News
The 91st Hakone Ekiden Qualifier at Showa Kinen Park, Tokyo, 2014
news
Life and Style
Former helicopter pilot Major Tim Peake will become the first UK astronaut in space for over 20 years
food + drinkNothing but the best for British astronaut as chef Heston Blumenthal cooks up his rations
News
Kim Wilde began gardening in the 1990s when she moved to the countryside
peopleThe singer is leading an appeal for the charity Thrive, which uses the therapy of horticulture
Life and Style
ebookNow available in paperback
ebooks
ebookPart of The Independent’s new eBook series The Great Composers
Sport
Alexis Sanchez celebrates scoring a second for Arsenal against Reading
football
Life and Style
health
Voices
An easy-peel potato; Dave Hax has come up with an ingenious method in food preparation
voicesDave Hax's domestic tips are reminiscent of George Orwell's tea routine. The world might need revolution, but we like to sweat the small stuff, says DJ Taylor
News
i100
News
Japan's population is projected to fall dramatically in the next 50 years (Wikimedia)
news
Life and Style
Buyers of secondhand cars are searching out shades last seen in cop show ‘The Sweeney’
motoringFlares and flounce are back on catwalks but a revival in ’70s car paintjobs was a stack-heeled step too far – until now
Latest stories from i100
Have you tried new the Independent Digital Edition apps?
Independent Dating
and  

By clicking 'Search' you
are agreeing to our
Terms of Use.

ES Rentals

    iJobs Job Widget
    iJobs Gadgets & Tech

    Recruitment Genius: Project Implementation Executive

    £18000 - £23000 per annum: Recruitment Genius: They work with major vehicle ma...

    Recruitment Genius: Digital Account Executive - Midlands

    £18000 - £26000 per annum: Recruitment Genius: They work with major vehicle ma...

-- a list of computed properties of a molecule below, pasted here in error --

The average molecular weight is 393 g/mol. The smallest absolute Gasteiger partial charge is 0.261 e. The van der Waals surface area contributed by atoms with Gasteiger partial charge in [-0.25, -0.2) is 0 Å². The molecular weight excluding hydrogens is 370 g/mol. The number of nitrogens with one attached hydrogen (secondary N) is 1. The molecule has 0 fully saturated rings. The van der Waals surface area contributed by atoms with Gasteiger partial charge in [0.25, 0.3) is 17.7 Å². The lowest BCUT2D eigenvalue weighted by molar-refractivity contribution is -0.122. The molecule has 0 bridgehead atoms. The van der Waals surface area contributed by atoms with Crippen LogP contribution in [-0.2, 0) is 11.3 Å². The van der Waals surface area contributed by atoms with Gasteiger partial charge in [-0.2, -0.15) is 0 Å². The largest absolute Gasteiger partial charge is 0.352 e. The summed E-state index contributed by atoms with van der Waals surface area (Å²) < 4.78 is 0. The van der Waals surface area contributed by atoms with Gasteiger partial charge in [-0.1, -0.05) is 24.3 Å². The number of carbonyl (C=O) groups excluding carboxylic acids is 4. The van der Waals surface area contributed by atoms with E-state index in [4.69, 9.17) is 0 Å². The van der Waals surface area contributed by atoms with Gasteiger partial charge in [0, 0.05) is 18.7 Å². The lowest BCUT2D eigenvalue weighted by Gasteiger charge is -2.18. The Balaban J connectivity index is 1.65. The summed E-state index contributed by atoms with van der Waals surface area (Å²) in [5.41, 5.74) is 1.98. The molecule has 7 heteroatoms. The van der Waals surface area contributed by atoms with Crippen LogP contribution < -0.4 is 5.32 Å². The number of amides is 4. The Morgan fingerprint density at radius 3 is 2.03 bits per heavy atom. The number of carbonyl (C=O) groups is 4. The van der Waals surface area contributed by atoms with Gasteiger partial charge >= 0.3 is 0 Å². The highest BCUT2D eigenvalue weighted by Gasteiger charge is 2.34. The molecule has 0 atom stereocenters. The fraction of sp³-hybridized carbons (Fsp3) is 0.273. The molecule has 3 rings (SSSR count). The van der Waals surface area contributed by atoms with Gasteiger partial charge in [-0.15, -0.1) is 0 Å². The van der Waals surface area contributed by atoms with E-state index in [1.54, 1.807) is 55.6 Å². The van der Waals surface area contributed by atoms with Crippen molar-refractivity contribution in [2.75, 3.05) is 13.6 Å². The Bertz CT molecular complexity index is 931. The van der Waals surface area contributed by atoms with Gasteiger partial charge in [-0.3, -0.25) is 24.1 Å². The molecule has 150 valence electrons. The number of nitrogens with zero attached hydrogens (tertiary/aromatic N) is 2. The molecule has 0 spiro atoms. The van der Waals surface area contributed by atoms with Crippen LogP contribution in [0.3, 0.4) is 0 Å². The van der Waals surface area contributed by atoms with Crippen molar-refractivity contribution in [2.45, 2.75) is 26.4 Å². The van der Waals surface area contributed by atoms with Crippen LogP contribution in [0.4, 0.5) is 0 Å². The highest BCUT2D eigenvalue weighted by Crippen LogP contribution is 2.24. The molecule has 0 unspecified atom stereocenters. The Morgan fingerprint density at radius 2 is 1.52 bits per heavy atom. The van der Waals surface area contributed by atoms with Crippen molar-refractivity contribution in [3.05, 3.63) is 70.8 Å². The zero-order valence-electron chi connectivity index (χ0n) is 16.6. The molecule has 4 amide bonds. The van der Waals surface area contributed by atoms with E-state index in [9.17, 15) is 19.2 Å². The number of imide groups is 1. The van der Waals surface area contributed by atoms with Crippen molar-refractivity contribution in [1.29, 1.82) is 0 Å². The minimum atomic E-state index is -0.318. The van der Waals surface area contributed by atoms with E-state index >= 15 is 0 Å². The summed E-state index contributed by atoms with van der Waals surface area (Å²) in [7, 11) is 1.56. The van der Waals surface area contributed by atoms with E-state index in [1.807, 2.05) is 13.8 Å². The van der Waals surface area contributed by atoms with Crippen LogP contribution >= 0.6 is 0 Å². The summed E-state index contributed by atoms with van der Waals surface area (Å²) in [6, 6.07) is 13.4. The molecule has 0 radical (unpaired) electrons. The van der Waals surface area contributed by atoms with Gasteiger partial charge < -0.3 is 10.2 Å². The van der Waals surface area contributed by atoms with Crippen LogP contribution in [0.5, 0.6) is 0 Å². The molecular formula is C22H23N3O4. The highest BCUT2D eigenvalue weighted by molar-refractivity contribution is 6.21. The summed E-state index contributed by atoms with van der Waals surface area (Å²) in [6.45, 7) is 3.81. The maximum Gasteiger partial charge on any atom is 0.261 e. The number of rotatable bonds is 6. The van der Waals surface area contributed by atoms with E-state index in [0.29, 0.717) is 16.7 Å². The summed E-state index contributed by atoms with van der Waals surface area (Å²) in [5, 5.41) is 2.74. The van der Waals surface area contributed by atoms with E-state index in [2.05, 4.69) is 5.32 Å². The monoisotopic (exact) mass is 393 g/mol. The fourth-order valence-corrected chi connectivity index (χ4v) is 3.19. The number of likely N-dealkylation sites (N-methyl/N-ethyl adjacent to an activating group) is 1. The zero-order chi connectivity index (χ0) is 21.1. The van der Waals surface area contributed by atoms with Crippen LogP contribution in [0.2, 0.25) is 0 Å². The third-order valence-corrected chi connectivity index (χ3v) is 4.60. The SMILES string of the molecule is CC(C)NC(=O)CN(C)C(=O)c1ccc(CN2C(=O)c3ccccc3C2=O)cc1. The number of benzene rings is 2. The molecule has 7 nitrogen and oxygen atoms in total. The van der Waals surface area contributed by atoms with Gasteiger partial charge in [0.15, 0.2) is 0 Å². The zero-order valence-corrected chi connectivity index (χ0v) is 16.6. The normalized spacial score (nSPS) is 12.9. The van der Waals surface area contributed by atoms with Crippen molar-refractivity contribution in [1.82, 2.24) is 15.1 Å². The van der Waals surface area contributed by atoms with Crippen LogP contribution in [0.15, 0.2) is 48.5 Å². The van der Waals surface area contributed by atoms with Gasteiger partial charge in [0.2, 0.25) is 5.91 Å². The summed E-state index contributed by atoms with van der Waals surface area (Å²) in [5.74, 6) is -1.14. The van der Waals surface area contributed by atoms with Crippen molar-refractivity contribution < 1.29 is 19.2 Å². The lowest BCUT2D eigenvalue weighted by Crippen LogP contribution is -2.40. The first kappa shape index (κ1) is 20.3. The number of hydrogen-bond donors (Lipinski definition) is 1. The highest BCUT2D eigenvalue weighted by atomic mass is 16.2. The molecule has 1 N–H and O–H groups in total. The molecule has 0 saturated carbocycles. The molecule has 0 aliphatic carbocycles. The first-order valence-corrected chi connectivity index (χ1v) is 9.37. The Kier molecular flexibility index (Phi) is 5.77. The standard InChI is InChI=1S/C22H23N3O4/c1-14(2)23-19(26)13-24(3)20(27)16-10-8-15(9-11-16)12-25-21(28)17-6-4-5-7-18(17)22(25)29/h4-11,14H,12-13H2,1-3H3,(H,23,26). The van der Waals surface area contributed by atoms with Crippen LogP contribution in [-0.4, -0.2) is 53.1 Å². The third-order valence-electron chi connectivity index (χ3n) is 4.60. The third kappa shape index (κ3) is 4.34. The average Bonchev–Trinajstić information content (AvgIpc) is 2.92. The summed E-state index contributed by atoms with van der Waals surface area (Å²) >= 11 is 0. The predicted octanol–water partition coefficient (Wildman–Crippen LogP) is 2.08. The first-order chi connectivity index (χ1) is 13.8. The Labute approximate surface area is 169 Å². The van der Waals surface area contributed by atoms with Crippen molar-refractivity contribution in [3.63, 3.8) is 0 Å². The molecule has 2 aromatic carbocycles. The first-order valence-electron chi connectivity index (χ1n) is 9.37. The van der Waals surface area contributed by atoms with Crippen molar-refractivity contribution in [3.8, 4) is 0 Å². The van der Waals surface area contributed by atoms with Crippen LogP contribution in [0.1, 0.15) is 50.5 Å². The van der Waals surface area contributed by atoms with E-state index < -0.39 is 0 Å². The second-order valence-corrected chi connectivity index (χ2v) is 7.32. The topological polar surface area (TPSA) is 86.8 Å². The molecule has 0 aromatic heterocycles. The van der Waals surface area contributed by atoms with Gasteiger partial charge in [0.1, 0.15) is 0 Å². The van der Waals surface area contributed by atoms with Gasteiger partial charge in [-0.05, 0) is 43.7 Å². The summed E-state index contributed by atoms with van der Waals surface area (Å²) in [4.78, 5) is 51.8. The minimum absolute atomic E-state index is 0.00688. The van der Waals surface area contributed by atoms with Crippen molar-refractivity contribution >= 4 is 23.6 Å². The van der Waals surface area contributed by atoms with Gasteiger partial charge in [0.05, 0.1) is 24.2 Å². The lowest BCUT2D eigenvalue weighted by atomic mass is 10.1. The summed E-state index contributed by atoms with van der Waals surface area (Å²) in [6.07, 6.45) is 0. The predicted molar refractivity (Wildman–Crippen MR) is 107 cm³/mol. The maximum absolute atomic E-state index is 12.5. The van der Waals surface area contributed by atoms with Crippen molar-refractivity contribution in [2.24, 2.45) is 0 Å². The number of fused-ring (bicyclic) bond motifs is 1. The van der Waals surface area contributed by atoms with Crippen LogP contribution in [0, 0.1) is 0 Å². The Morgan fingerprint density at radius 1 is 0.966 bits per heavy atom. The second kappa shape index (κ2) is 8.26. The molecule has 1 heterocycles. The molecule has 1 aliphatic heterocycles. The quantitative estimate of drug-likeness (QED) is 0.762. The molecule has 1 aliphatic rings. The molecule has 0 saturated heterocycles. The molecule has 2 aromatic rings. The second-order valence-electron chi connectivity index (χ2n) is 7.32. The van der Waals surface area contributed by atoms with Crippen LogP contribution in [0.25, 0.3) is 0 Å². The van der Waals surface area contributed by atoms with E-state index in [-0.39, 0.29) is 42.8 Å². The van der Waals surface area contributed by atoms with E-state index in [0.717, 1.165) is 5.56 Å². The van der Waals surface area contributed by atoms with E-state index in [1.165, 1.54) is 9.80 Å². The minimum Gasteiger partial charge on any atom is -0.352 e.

Ashdown Group: Front-End UI Application Developer

    £30000 - £40000 per annum + Benefits: Ashdown Group: Front-End UI Application ...

    Recruitment Genius: Digital Account Executive

    £18000 - £26000 per annum: Recruitment Genius: They work with major vehicle ma...

    Day In a Page

    NHS struggling to monitor the safety and efficacy of its services outsourced to private providers

    Who's monitoring the outsourced NHS services?

    A report finds that private firms are not being properly assessed for their quality of care
    Zac Goldsmith: 'I'll trigger a by-election over Heathrow'

    Zac Goldsmith: 'I'll trigger a by-election over Heathrow'

    The Tory MP said he did not want to stand again unless his party's manifesto ruled out a third runway. But he's doing so. Watch this space
    How do Greek voters feel about Syriza's backtracking on its anti-austerity pledge?

    How do Greeks feel about Syriza?

    Five voters from different backgrounds tell us what they expect from Syriza's charismatic leader Alexis Tsipras
    From Iraq to Libya and Syria: The wars that come back to haunt us

    The wars that come back to haunt us